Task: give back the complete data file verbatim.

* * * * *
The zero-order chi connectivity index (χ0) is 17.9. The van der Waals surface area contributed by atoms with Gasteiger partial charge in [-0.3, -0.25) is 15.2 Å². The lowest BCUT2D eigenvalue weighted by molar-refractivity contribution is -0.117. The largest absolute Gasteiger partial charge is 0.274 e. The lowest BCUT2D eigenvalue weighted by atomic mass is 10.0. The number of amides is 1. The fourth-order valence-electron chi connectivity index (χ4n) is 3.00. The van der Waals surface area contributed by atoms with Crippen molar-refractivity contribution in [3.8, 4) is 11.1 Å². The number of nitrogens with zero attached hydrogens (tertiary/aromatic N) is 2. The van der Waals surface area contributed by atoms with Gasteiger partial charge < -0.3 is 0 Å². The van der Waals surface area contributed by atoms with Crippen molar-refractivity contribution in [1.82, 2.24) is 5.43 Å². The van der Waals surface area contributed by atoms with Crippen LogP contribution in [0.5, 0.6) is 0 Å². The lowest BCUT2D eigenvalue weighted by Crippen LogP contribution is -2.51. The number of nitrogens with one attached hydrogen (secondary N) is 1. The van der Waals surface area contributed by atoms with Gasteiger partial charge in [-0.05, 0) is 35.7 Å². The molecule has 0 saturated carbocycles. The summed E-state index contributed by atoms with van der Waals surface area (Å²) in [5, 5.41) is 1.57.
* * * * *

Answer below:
The zero-order chi connectivity index (χ0) is 17.9. The van der Waals surface area contributed by atoms with Gasteiger partial charge in [-0.3, -0.25) is 15.2 Å². The lowest BCUT2D eigenvalue weighted by molar-refractivity contribution is -0.117. The largest absolute Gasteiger partial charge is 0.274 e. The lowest BCUT2D eigenvalue weighted by atomic mass is 10.0. The number of amides is 1. The fourth-order valence-electron chi connectivity index (χ4n) is 3.00. The van der Waals surface area contributed by atoms with Crippen molar-refractivity contribution in [3.8, 4) is 11.1 Å². The number of nitrogens with zero attached hydrogens (tertiary/aromatic N) is 2. The van der Waals surface area contributed by atoms with Gasteiger partial charge < -0.3 is 0 Å². The van der Waals surface area contributed by atoms with Crippen molar-refractivity contribution in [1.82, 2.24) is 5.43 Å². The van der Waals surface area contributed by atoms with Crippen LogP contribution in [0.5, 0.6) is 0 Å². The lowest BCUT2D eigenvalue weighted by Crippen LogP contribution is -2.51. The number of nitrogens with one attached hydrogen (secondary N) is 1. The van der Waals surface area contributed by atoms with Gasteiger partial charge in [-0.05, 0) is 35.7 Å². The molecule has 0 saturated carbocycles. The summed E-state index contributed by atoms with van der Waals surface area (Å²) in [5, 5.41) is 1.57.